"And this is where the unbundling conversation comes in and that's where we are now. We're working very hard to deliver on what is important to the A-League clubs, and that is that the A-League is unbundled.

"But I think the other thing we need to remember is that the FFA has developed, and does have, the capabilities to run and to establish competitions. With the unbundling exercise that the FFA is going through, it does open the door for new competitions for the FFA to establish and administer.

"I think that that's important in terms of sequence so that people understand that there are a lot of moving parts and the unbundling could be very much linked to the establishment of a second-tier."

Nevertheless, despite the optimistic tone struck by the FFA boss, the introduction of a nationwide second tier faces a series of daunting challenges in a post-COVID landscape. As is often raised by more cautious voices within the sport, one of the biggest potential stumbling blocks surrounding its creation has seemingly only been heightened: Does the game have the ability to pay for it? Especially following the COVID-19-related hits to the FFA's coffers and an Australian economy that would need to provide partners and sponsors.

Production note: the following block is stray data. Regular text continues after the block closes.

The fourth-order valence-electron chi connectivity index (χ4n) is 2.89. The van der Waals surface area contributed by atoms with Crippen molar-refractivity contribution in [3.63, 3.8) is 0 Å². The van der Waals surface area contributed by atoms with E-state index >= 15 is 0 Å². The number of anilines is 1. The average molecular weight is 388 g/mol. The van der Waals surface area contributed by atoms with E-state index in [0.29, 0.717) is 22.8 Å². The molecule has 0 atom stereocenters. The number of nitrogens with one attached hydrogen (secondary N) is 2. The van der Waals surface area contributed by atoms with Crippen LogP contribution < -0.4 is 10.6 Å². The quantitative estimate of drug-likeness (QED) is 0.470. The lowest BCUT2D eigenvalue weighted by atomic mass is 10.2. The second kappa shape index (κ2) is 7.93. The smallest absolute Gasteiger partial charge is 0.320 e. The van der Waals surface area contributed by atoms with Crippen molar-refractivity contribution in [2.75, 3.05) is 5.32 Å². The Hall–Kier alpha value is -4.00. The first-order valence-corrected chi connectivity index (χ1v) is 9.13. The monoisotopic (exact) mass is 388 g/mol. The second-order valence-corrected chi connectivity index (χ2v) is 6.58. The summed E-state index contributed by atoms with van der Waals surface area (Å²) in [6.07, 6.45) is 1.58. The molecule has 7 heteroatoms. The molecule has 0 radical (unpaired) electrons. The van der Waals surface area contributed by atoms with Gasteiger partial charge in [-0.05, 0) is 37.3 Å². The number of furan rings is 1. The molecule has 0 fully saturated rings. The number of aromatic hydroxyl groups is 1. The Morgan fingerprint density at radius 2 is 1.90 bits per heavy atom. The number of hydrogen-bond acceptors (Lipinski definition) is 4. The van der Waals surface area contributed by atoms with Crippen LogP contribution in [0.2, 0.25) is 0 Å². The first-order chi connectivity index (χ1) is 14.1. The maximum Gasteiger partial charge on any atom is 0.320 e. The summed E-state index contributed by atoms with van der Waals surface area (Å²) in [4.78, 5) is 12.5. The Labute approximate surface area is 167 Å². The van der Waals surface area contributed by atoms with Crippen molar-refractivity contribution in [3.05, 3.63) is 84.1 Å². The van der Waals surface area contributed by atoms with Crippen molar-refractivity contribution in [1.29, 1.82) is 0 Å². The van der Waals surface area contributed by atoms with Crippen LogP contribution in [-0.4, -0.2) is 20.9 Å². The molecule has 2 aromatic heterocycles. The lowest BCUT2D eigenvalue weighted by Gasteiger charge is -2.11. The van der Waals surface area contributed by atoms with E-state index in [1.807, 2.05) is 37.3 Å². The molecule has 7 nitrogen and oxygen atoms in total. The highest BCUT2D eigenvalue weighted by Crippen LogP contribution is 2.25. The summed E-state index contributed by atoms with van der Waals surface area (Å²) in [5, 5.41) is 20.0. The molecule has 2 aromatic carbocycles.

Reservations, too, have been raised about the ability of existing National Premier League [NPL] clubs that are advocating for inclusion in a second tier to pay for their operational and logistical expenses associated with a meaningful nationwide competition. Australian player's union, the PFA, has remained steadfast in its belief that a second tier that provides real and sustained benefits to the Australian game needs to be a well-funded and fully professional one from the get-go; former PFA chief executive John Didulica once infamously remarked that the competition could not simply be "NPL on planes." And while Didulica may have departed the organisation, it is understood that that sentiment still holds true within the union's senior ranks.